What makes you think you're better than they are? Unbelievable! smh
    Because I've been there and done that. When I was an agency nurse, it was the name of the game in 4 out of 5 facilities I was sent in.
    Last edit by KatieMI on Jul 13, '17
  6. by   Julius Seizure
    Quote from KatieMI
    Because getting assignments nobody else wants to work with is what travelers, float pool and temp staffing agency RNs are there for. You are not paid more for your beautiful face when you sign up for jobs like that.

    Quote from KatieMI
    Because I've been there and done that. When I was an agency nurse, it was the name of the game in 4 out of 5 facilities I was sent in.
    At first it sounded like you thought it was right for agency nurses to be dumped on like that. But now that you say you've worked as one, I assume you don't think that is a fair or decent practice. *crossing my fingers*

    I'm sure as a former agency nurse, you must know that travelers do NOT get compensated significantly more overall - their pay is just differently structured. And when it comes to difficult patients, their beautiful faces should be treated fairly, in turn with all the regular staff.
  7. by   KatieMI
    Quote from Julius Seizure
    At first it sounded like you thought it was right for agency nurses to be dumped on like that. But now that you say you've worked as one, I assume you don't think that is a fair or decent practice. *crossing my fingers*

    I'm sure as a former agency nurse, you must know that travelers do NOT get compensated significantly more overall - their pay is just differently structured. And when it comes to difficult patients, their beautiful faces should be treated fairly, in turn with all the regular staff.
    I am not for it at all, of course, but in many (not all - but definitely many) places which depend on temporary staff it is just part of the business. It was one rude discovery I'd made very soon after joining agency, and I heard the same from many other agency/travel nurses, so I think it must be facility specific and quite common at that. And, yeah, some so-called "nurses" think that those measly additional $3 - 4/hour at most give them right to treat agency nurses like that.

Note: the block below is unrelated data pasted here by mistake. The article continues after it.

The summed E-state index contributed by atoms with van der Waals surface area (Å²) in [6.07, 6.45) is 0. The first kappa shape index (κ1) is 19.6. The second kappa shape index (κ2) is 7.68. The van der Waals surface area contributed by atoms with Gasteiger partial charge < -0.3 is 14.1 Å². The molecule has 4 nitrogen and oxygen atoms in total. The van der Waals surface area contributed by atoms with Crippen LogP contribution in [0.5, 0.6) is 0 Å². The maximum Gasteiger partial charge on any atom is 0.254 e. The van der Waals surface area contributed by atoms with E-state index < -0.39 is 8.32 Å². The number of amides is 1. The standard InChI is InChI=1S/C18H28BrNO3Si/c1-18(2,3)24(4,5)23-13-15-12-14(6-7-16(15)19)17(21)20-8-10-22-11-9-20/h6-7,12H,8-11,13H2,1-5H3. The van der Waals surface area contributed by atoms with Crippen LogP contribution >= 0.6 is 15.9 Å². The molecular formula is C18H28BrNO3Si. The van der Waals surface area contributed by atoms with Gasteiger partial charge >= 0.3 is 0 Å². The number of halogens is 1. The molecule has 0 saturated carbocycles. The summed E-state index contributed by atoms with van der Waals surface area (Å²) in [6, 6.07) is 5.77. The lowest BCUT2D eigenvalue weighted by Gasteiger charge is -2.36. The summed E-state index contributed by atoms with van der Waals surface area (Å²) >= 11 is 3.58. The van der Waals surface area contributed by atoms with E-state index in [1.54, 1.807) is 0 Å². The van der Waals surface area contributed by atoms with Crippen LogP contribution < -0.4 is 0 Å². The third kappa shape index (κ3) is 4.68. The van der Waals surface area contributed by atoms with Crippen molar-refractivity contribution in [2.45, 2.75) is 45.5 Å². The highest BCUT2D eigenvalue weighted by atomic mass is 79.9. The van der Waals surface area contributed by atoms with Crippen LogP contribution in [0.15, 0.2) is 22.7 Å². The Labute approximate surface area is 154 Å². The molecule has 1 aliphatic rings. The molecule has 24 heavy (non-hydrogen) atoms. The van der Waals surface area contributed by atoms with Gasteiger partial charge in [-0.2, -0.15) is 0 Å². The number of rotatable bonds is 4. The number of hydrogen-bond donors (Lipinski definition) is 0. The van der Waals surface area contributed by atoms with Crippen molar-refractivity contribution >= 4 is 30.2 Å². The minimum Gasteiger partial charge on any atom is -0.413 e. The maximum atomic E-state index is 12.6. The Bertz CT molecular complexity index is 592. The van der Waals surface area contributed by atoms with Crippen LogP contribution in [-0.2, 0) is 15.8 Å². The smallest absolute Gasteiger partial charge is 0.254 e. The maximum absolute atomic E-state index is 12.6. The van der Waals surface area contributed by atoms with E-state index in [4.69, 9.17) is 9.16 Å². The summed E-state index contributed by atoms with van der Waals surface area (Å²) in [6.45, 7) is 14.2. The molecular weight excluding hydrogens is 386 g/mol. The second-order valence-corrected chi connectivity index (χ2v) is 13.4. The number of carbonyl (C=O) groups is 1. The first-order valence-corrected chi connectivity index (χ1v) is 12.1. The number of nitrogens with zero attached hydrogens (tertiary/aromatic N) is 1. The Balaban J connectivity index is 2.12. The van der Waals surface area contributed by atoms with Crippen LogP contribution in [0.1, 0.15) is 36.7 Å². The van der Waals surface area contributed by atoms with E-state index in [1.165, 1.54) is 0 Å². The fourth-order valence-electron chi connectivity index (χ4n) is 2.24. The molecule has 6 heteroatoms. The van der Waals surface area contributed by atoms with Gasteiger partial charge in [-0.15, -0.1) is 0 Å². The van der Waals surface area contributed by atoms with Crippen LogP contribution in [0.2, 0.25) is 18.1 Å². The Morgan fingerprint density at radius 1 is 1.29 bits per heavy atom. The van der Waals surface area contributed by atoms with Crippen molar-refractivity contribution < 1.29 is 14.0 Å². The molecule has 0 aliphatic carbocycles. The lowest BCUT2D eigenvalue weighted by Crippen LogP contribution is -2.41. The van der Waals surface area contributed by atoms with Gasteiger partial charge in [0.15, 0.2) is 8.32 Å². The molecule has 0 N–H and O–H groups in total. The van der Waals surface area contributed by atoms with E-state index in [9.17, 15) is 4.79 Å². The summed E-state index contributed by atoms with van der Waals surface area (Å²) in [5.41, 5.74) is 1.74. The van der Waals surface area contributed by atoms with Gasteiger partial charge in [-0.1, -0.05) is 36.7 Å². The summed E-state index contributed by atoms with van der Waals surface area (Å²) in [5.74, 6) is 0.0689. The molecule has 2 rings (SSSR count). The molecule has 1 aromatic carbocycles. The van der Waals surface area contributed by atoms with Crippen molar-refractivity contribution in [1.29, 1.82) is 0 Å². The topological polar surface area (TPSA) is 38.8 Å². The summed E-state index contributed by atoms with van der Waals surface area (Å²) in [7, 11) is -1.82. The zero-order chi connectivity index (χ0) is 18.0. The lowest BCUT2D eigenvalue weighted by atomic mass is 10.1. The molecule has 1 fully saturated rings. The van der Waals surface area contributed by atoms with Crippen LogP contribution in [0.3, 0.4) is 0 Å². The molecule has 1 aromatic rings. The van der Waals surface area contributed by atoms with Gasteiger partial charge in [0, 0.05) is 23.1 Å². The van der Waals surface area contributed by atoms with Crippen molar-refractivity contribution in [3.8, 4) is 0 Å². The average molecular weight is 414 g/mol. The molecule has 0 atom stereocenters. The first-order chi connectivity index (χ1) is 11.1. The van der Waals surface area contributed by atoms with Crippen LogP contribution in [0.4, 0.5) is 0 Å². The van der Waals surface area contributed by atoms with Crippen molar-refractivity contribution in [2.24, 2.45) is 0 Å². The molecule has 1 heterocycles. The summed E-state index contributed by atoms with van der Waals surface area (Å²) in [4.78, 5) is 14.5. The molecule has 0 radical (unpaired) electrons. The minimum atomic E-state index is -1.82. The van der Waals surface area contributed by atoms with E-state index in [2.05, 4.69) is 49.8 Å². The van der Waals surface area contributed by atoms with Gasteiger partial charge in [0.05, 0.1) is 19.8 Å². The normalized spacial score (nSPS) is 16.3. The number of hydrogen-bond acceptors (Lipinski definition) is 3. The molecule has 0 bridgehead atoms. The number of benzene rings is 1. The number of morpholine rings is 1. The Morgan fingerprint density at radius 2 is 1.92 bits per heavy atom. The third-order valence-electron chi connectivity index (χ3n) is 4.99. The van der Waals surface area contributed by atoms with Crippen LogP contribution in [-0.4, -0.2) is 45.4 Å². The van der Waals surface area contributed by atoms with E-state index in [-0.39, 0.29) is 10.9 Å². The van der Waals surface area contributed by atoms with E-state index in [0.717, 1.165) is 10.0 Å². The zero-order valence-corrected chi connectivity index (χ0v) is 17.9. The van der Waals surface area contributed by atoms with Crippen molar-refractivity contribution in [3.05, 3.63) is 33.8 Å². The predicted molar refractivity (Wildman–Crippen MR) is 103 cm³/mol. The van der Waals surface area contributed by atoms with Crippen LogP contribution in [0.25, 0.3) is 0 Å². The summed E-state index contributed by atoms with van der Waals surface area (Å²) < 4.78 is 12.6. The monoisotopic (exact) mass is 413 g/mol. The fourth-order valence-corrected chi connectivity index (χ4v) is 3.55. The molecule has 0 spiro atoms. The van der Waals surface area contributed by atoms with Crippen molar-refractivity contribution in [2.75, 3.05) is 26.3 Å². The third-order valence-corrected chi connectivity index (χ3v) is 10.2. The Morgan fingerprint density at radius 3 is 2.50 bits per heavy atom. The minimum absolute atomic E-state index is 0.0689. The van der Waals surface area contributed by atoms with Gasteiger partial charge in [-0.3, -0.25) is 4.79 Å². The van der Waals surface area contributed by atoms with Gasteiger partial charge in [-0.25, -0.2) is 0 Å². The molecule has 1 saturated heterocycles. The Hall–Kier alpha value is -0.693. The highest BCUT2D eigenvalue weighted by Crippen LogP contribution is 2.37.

It was the type of situation which taught me how to say "no" as a nurse - for myself and others. Where I am, I won't hesitate for a second telling charge if I feel an assignment as unfair or unsafe, and for incoming shift it better be changed before incoming shift clocks in.
  8. by   Purple_roses
    Quote from catsmeow1972
    We did have one recent "long termer" that had a pretty lengthy list of staff that either refused to take her and that she refused to have assigned to her. She was quickly running out of people to have as nurses.
    I've usually gotten along with the "bullies" that come along simply because they won't get an audience from me. Don't want whatever therapy I've got due at the moment? okay. fine, see ya next rounding. No you still can't eat. No, I will not give you your narcs early. No, not just this once. I will be happy to disconnect the PCA so you can go out to smoke but it will not be getting reconnected AT ALL. I'm not getting pushed. I won't say it out loud, but there's a voice in my head that says "sorry dude, i like my license more than i like you.
    I hate to be that snarky, but i am no one's punching bag, even if they are not feeling well.....not an excuse.
    Nurses need to have a backbone, and your license and livelihood IS truly more important that a patient getting a narc early or getting a smoke break. Hands down. We aren't servants who do whatever our patients want. And coincidentally, policies in place are usually best for the patient too. That's why they're in place.
  9. by   chacha82
    Quote from KatieMI
    I am not for it at all, of course, but in many (not all - but definitely many) places which depend on temporary staff it is just part of the business. It was one rude discovery I'd made very soon after joining agency, and I heard the same from many other agency/travel nurses, so I think it must be facility specific and quite common at that. And, yeah, some so-called "nurses" think that those measly additional $3 - 4/hour at most give them right to treat agency nurses like that.

    It was the type of situation which taught me how to say "no" as a nurse - for myself and others. Where I am, I won't hesitate for a second telling charge if I feel an assignment as unfair or unsafe, and for incoming shift it better be changed before incoming shift clocks in.